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Thread: Water Heater

  1. #1
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    Default Water Heater

    Here's a new one I've never encountered. Found out today that the gas water heater is leaking, the interesting thing is that the intake is on the side of the tank, about 18" from the bottom, while the outlet is still on the top of the tank. One piece of info that may have bearing here is that this is a trailer, manufactured home if you must be politically correct.

    The question I put out to the plumbing pros is this, can I install a standard top inlet/outlet tank or do I somehow have to find a side inlet tank?

    The next question is, if I use a standard top inlet/outlet tank, what is going to be the easiest means of extending the plastic inlet side pipe. Normally, I'd say it was pex, but since this is a trailer, odds are that it is anything BUT pex, and it is not likely an industry standard size, but some stupid ass trailer manufacturer size. What I'm tempted to do is just extend the copper flex connection with another long flex connection that is a standard size. My other option would be to have my plumber come extend the pipe and let him deal with any irregularities between industry standard sized pex and whatever this crap is in this trailer.
    I suffer from CDO ... Its like OCD, but in alphabetical order, LIKE IT SHOULD BE!!!

  2. #2
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    Default Re: Water Heater

    You can use a regular NG water heater, but why switch? A mobile home water heater is designed for tight spaces and is readily available.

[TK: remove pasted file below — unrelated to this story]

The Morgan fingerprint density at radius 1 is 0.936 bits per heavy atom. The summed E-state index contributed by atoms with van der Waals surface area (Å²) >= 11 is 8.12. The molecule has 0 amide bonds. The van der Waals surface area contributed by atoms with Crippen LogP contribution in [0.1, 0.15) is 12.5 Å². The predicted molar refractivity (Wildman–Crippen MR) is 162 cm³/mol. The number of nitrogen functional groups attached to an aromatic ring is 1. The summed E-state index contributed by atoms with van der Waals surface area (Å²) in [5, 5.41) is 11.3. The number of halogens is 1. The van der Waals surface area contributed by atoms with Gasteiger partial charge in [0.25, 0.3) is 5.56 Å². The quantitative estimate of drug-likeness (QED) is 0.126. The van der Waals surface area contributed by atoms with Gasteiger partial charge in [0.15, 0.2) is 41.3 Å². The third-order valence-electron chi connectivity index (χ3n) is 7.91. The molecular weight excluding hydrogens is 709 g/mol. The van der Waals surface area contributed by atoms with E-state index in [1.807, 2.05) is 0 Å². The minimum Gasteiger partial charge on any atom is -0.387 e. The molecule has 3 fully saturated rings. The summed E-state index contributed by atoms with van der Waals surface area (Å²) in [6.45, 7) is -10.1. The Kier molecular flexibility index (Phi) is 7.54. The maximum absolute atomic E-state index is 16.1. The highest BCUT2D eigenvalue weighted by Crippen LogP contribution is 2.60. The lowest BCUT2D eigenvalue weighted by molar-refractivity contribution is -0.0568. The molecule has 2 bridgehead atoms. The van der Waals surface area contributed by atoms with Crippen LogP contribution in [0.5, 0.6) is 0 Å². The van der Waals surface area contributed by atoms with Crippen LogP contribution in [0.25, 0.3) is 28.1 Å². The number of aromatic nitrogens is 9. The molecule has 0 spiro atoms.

If you want to use a regular WH, make the necessary adjustments: raise the cold supply pipe to the top of the WH, rather than using a long copper flex or two flex pipes together. I can't remember the max length of flex allowed in CA, but it's better to bring the pipe closer.

  3. #3
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    Default Re: Water Heater

    Quote Originally Posted by dj1 View Post
    You can use a regular NG water heater, but why switch? A mobile home water heater is designed for tight spaces and is readily available.

    If you want to use a regular WH, make the necessary adjustments: raise the cold supply pipe to the top of the WH, rather than using a long copper flex or two flex pipes together. I can't remember the max length of flex allowed in CA, but it's better to bring the pipe closer.
    As I have had time to think about this, it has occurred to me that trailers usually require items that are specifically "trailer" rated, which means sourcing a trailer water heater is probably the best way to go. I'm going to take the spec's to my supplier and see what they've got. Hopefully this will be relatively painless.
    I suffer from CDO ... Its like OCD, but in alphabetical order, LIKE IT SHOULD BE!!!

  4. #4
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    Default Re: Water Heater

    I don't see any problem using a regular water heater, except that it may be a challenge to find one that fits in the available space. A family member lived in a trailer where the water heater was accessed via a door on the outside. When the water heater needed replacing, it was discovered that the water heater would not fit through the door. Replacement required demolishing part of the bathroom -- which needed to be done anyway because the shower "enclosure" was Masonite panels covered with vinyl and not well-sealed which led to rot.

    If the supply line has a standard outside diameter according to the table below, you can use "Shark Bite" type fittings to adapt and extend it to the top of the tank.

    Nominal = Actual outside diameter
    3/8" = 1/2"
    1/2" = 5/8"
    5/8" = 3/4"
    3/4" = 7/8"
    1" = 1+1/8"

    If you have 5/8" nominal pipe (3/4" outside diameter) you may have a hard time finding an appropriate fitting; it's kind of an odd size.

    Be sure to set up the T&P relief valve so that it drains to the outside or underneath. By code, the end of the T&P pipe should not be threaded.
    Last edited by Fencepost; 11-13-2013 at 12:15 AM.